An e-fab way for making the micro world

September 01, 1999

A new manufacturing technique that has produced what researchers believe is the world's narrowest chain could open a whole world of new micro-mechanical devices. The technique, known as EFAB (electrochemical fabrication), is much faster and quicker than other microfabrication techniques, allowing the research team to manufacture new devices at a fraction of the cost but more complex than ever before.

EFAB, being developed by researchers at The University of Southern California (USC) and the Information Sciences Institute (ISI), works by building up layers of a material to form the shape of the component being constructed. The success of the technique is mainly thanks to the development of an 'Instant Masking' process developed at USC. A 'mask' is pressed onto the surface of a prepared substrate allowing so-called 'sacrificial' materials to be electro-deposited. The mask is removed and the gaps are filled in with structural material to form the pattern of the mask. The layer of materials is planed down to as thin as 1 micrometre, according to the researchers, and the process can then be run again.

The EFAB process can be repeated to form multi-layer three dimensional (3D) complex mechanical devices. "The [devices] we are looking at seriously [include] microcombustion based generators, smaller than a shirt button, that will generate electric power by burning hydrocarbon fuels", says EFAB project leader Adam Cohen. "These promise about 10 times the performance of the best batteries, on an energy per weight basis", says Cohen. Other uses for EFAB technology include the manufacture of coronary stents, the devices used to help keep arteries open. These could be manufactured for less than 5 dollars compared to tens of dollars using traditional techniques.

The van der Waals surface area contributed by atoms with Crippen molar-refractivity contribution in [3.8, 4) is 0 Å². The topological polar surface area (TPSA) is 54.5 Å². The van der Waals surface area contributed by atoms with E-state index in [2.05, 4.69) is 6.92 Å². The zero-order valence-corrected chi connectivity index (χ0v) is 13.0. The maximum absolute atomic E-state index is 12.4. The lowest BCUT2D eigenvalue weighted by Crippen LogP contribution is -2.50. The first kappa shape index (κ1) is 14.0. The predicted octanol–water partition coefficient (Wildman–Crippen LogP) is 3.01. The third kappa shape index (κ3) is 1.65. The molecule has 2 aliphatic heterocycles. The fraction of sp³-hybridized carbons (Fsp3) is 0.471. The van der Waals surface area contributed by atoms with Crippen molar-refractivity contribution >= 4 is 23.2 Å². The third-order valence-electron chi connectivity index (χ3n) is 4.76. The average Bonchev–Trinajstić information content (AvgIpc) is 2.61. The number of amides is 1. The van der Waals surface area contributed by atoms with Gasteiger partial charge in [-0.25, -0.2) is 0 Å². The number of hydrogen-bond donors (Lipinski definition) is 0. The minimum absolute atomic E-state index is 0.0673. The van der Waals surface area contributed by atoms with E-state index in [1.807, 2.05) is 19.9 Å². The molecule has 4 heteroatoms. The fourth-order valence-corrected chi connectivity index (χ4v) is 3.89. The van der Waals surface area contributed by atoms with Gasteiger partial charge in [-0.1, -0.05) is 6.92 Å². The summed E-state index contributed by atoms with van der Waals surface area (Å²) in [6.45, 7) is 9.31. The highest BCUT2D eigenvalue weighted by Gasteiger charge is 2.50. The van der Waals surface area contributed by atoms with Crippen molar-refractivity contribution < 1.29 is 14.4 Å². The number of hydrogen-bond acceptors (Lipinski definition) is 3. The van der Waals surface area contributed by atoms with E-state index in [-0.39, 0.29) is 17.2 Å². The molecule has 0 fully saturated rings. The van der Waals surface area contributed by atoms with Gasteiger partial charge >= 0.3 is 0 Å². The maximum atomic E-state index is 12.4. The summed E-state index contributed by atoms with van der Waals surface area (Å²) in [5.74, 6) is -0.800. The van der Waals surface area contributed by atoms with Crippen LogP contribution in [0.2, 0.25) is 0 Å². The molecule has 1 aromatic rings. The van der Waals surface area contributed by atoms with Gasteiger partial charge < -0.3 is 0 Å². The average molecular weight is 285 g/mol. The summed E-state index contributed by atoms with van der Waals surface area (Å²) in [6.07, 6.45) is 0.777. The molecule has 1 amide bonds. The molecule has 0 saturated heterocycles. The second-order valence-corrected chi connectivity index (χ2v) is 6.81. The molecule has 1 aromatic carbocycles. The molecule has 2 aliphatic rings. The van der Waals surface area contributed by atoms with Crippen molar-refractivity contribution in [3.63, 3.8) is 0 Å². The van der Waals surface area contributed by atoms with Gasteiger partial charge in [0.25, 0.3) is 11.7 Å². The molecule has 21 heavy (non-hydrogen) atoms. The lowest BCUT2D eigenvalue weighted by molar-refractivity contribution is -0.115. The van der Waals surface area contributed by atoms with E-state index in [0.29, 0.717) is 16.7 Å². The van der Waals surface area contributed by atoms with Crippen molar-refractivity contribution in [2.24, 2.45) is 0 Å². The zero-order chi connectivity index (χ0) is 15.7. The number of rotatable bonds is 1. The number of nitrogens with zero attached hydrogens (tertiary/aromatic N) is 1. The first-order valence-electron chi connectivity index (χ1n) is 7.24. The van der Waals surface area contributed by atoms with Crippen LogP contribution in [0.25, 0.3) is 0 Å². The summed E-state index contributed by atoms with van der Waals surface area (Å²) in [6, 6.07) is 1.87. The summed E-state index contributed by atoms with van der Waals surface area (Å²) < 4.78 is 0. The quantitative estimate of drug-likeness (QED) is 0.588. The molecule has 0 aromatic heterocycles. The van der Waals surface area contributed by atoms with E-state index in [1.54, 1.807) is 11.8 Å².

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Notes For Editors
  • This item is due to appear as "An e-fab way for making the micro world" by Dr Steve Hill in the September issue of Materials World, Volume 7, Issue 9, page 538.
  • Materials World is the journal of The Institute of Materials, the professional organisation of materials scientists, engineers and technicians working throughout the world in areas involving the use and application of plastics, rubber, metals, composites and ceramics.
  • Brief contents of Materials World are also available on the web: www.materials.org.uk
  • The views and opinions expressed in this article are the views of the author and are not necessarily the views of Materials World, IoM Communications or any other organisation with which they are associated.

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